OVERNIGHT TECH: Zuckerberg lobbies on immigration

In a meeting with Senate Judiciary Committee Chairman Patrick Leahy (D-Vt.), Zuckerberg discussed immigration as well as Leahy's bill to require police to obtain a warrant to access private online content.

Senate Commerce Committee Chairman Jay Rockefeller (D-W.Va.) pressed Zuckerberg over the company's privacy polices.

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Although the meetings might not bridge the differences over immigration legislation, the trip could help Zuckerberg build relationships that could prove valuable the next time Facebook finds itself in congressional crosshairs. 

EFF hits MPAA: The content industry is “unapologetically” asking for more when calling for Google and other search engines to take further steps to prevent online piracy, the Electronic Frontier Foundation said in a blog post Thursday.  

On Wednesday, both the Motion Picture Association of America and the Recording Industry Association of America criticized Google, encouraging the company to work on voluntary agreements with the content industry. The MPAA is not satisfied with Google’s voluntary efforts to demote search links for sites with pirated content, a move the content industry “pushed for,” the blog post said. 

“The industry unapologetically asks for more,” it said.  

The Internet advocacy group also criticized Wednesday’s House hearing on copyright issues, saying it “represented only one side of the debate” surrounding online piracy.  

“There were no representatives of Internet users or even of the search engines that could be charged with implementing these agreements,” it said.

Online tracking study: U.S. Internet users are more comfortable with online tracking when they know what’s going on — and are prepared to walk away from online companies that aren’t transparent about their data collection policies, according to a study from privacy firm TRUSTe. 

The study of more than 1,000 adult Internet users in the U.S. found “only 26 percent are willing to let advertisers use online browsing to show them targeted ads for free content and services,” and one-third of those surveyed have stopped doing business with a company or using its website due to privacy concerns.”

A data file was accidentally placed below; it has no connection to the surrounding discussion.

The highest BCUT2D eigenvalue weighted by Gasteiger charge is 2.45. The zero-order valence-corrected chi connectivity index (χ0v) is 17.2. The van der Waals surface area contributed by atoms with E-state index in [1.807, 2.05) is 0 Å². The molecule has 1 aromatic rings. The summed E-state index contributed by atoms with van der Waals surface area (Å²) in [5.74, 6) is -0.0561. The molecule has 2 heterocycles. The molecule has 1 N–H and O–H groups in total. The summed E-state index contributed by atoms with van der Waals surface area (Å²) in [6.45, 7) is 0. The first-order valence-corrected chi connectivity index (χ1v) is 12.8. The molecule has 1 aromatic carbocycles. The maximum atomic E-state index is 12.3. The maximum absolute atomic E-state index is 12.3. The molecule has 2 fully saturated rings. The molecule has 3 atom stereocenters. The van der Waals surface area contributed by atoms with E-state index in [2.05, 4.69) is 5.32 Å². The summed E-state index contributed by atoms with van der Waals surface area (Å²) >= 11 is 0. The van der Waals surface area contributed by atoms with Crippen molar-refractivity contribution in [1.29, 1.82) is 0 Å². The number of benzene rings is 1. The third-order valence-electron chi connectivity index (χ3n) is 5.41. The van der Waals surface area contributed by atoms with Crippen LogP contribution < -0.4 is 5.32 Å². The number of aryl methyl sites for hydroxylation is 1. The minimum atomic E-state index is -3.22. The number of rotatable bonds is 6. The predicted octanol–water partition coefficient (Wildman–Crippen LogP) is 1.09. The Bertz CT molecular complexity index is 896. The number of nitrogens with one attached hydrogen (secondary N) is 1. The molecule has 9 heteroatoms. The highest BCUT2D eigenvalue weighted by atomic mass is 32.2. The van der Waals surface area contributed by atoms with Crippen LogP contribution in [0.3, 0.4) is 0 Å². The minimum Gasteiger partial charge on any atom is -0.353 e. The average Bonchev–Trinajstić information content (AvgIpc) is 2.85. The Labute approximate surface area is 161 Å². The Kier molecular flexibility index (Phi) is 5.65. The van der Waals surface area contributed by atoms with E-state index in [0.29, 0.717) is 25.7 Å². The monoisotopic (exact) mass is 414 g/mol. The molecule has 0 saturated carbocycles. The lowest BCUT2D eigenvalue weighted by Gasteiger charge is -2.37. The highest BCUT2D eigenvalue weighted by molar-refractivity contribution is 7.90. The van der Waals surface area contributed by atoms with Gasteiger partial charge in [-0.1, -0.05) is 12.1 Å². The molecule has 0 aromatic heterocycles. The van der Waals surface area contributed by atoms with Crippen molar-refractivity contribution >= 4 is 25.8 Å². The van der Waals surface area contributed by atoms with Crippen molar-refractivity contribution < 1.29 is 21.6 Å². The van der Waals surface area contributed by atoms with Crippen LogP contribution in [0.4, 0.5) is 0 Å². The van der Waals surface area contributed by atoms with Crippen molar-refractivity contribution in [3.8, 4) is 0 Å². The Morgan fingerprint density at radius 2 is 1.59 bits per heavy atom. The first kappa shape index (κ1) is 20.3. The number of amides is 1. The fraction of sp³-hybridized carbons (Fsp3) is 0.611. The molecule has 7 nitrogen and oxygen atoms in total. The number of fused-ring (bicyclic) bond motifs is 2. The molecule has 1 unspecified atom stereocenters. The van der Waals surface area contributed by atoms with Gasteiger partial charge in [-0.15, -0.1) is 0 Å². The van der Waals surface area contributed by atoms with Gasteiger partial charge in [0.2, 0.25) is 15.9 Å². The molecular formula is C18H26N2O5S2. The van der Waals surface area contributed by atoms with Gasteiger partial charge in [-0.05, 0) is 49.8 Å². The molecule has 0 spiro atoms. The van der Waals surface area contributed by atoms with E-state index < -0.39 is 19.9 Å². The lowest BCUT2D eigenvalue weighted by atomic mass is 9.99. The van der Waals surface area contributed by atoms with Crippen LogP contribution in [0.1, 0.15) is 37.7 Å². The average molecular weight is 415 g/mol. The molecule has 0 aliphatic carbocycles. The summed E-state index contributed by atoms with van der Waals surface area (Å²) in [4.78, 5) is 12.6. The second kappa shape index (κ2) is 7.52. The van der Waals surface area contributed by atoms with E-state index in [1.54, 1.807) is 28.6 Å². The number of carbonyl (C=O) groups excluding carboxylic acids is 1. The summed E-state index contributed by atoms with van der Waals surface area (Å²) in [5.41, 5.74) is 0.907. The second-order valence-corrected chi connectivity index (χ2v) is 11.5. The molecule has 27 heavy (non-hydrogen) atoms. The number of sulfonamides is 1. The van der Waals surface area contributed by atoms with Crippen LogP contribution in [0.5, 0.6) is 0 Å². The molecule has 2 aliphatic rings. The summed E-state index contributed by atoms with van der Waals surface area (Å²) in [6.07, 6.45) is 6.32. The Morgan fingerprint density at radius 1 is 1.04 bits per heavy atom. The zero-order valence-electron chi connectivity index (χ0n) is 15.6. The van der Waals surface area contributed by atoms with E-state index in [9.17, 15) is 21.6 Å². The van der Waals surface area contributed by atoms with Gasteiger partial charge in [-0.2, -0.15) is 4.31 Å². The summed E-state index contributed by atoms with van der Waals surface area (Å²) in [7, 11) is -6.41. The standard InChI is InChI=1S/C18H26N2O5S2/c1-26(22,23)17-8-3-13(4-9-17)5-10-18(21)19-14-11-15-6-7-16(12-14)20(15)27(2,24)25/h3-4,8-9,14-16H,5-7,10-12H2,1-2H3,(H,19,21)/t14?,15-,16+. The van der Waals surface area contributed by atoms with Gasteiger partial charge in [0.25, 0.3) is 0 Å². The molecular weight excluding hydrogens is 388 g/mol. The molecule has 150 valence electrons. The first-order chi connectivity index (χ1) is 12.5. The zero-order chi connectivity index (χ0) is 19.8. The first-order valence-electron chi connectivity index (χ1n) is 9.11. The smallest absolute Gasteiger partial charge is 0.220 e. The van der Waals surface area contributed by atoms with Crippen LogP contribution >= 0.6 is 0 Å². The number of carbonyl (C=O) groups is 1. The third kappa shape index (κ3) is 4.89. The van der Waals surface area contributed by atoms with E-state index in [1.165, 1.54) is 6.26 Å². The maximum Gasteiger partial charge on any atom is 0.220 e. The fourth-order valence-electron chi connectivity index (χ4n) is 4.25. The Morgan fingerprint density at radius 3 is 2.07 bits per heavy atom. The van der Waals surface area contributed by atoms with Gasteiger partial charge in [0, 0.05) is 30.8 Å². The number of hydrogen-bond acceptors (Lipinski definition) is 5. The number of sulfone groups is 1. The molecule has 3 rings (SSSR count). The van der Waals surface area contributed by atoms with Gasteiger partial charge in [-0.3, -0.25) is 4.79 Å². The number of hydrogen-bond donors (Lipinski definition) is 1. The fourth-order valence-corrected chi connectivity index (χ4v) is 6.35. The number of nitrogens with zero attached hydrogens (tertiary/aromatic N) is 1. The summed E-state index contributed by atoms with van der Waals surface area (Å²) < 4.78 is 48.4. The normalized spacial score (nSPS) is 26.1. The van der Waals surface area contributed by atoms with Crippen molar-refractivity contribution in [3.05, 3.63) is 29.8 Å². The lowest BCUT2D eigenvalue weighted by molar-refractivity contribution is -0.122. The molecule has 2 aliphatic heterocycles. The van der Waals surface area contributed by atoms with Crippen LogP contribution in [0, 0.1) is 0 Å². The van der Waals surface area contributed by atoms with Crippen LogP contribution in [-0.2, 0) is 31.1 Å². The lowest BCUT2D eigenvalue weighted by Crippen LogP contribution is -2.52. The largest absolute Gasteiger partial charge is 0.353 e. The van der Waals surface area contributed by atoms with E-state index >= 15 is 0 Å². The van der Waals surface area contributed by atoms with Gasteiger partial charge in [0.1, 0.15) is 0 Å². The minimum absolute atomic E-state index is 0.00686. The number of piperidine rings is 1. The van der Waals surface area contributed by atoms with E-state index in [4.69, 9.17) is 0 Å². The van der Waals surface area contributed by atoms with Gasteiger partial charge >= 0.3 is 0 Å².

At the same time, 62 percent of users are more likely to do business with companies that let them opt out of online tracking. 

“Online companies that don’t clearly explain what’s happening with customer data or fully inform users of their choices contribute to a climate of fear,” Chris Babel, TRUSTe CEO, said. Instead, companies should respond to consumer choice, he said.


IN CASE YOU MISSED IT

Radios for federal firefighters and police officers failed during Monday’s mass shooting at Washington’s Navy Yard, according to union representatives for first responders.

The House Intelligence Committee is firing back at lawmakers who have accused the panel of withholding access to information about the National Security Agency's surveillance programs from other members of Congress.

The federal government is behind on putting new climate and science satellites into space, which could leave the country with a gap lasting up to three years.

A group of privacy advocates, human rights groups and tech companies has asked 21 countries to release information on surveillance requests and allow the companies receiving those requests to do the same.

Rep. John Yarmuth (D-Ky.) was appointed to the powerful House Energy and Commerce Committee on Wednesday, replacing Ed Markey (D-Mass.), who joined the Senate in July.

The MPAA hired a vice president for Internet technology who will be based in Silicon Valley.


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